FEATURES
By Carrie Donovan and Carrie Donovan,New York Times News Service | May 7, 1992
It's time to turn a cool shoulder. Some of the newest dresses, sweaters and shirts are designed to leave this part of the anatomy on display."It's the most sensual part of a woman's body," says Donna Karan. Some might disagree with the designer, though no one could miss the provocative aspects of her new dresses and sweaters that have cutout shoulders, but high turtlenecks and long sleeves.There are lots of other daytime designs that feature extra-wide necklines, which have a tendency to slip off one shoulder in a degage manner.
FEATURES
November 6, 1990
As the holidays approach, there are taste temptations all around us. Americans often gain weight during November and December, only to go on a weight-loss program after New Year's Day.The Evening Sun would like to know, first, whether you believe you are overweight, underweight or at the perfect weight.Secondly, we'd like to know if you have been on a diet any time during 1990.Finally, we'd like to know if you plan to go on a diet after the holidays.To register your opinions, call SUNDIAL, the Baltimore Sun's free directory of telephone information services at 783-1800 (or 268-7736 in Anne Arundel County)
NEWS
June 2, 2011
There are always studies showing how many people are obese and overweight. Well if more places around the world had free classes, such as yoga or biking, more people would be out getting into shape. It all comes down to money: People who have enough money can buy memberships in order to work out, but people that lack money are unable to do so. When one doesn't work out they will only gain weight. No matter how healthy you eat, there are many factors that contribute to how healthy you live in life.
NEWS
By Jill Rosen, The Baltimore Sun | November 24, 2010
When Shelby Saum first met Joseph Ayers through a game-playing club, neither one of them had a weight problem. But the Hampden couple sure did 12 years and three children later. There they were last year, Shelby, 35 and an Army contractor, inching toward 300 pounds and hardly able to think about anything else. And Joe, 39 and managing operations for Direct TV, popping blood pressure pills and pulling up at drive-through windows. Joe simply ate too much and the wrong things.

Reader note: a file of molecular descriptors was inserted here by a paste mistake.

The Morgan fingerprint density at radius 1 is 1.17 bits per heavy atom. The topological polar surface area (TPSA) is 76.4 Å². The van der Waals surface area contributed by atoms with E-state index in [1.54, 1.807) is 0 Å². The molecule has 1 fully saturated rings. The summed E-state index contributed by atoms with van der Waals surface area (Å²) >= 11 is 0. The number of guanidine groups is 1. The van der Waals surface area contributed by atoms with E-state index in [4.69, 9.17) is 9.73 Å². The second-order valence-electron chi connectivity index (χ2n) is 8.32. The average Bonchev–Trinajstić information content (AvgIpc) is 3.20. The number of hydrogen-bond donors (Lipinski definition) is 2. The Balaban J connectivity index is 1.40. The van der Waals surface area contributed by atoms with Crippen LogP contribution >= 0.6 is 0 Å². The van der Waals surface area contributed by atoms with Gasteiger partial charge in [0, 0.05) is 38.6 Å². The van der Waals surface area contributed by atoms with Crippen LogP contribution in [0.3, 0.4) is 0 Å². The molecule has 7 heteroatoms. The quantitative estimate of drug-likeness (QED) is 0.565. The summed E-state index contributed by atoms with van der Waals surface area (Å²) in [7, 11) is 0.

NEWS
By Frank Roylance and Sun Reporter // Weather Blogger | February 25, 2010
F rank Kaufmann of Towson is puzzled: "Twice ... in the aftermath of our recent snowstorms, I've heard [TV reporters] say that, as snow melts and refreezes, it weighs MORE ... How can it GAIN weight ?" It can't. As it melts, or sublimates (from solid to vapor), snow loses weight . But it can become denser - heavier per unit of volume. Example: As snow on the roof melts, water runs to the gutters, where it freezes and builds a solid ice dam. The weight, concentrated in the gutters, can bring them down.
NEWS
By Liz Atwood and Liz Atwood,liz.atwood@baltsun.com | January 4, 2009
For many people, the start of the new year means the start of a new diet. But most people will ultimately fail in their efforts to lose weight, says Dr. Lawrence J. Cheskin, founder and director of the Johns Hopkins Weight Management Center. A New Year's resolution to lose weight is a good step, according to Cheskin, associate professor of international health (human nutrition) at the Johns Hopkins Bloomberg School of Public Health. But it's simply the first step in what must be a life-changing strategy to shed pounds and keep them off. What is the Johns Hopkins Weight Management Center?
FEATURES
By KEVIN COWHERD | March 26, 2008
Inconvenient truth: Phone book is waste The new phone books that we'll never use arrived the other day, just in time to replace the old phone books we never used. The new books came in a plastic bag placed next to the mailbox and included the Verizon Greater Baltimore White Pages, the Verizon Greater Baltimore Suburban East Yellow Pages and what appeared to be a shrunken edition of the Verizon Greater Baltimore Suburban East Yellow Pages that seemed to contain much of the same information as its bulked-up cousin.
NEWS
By MILTON KENT | January 30, 2007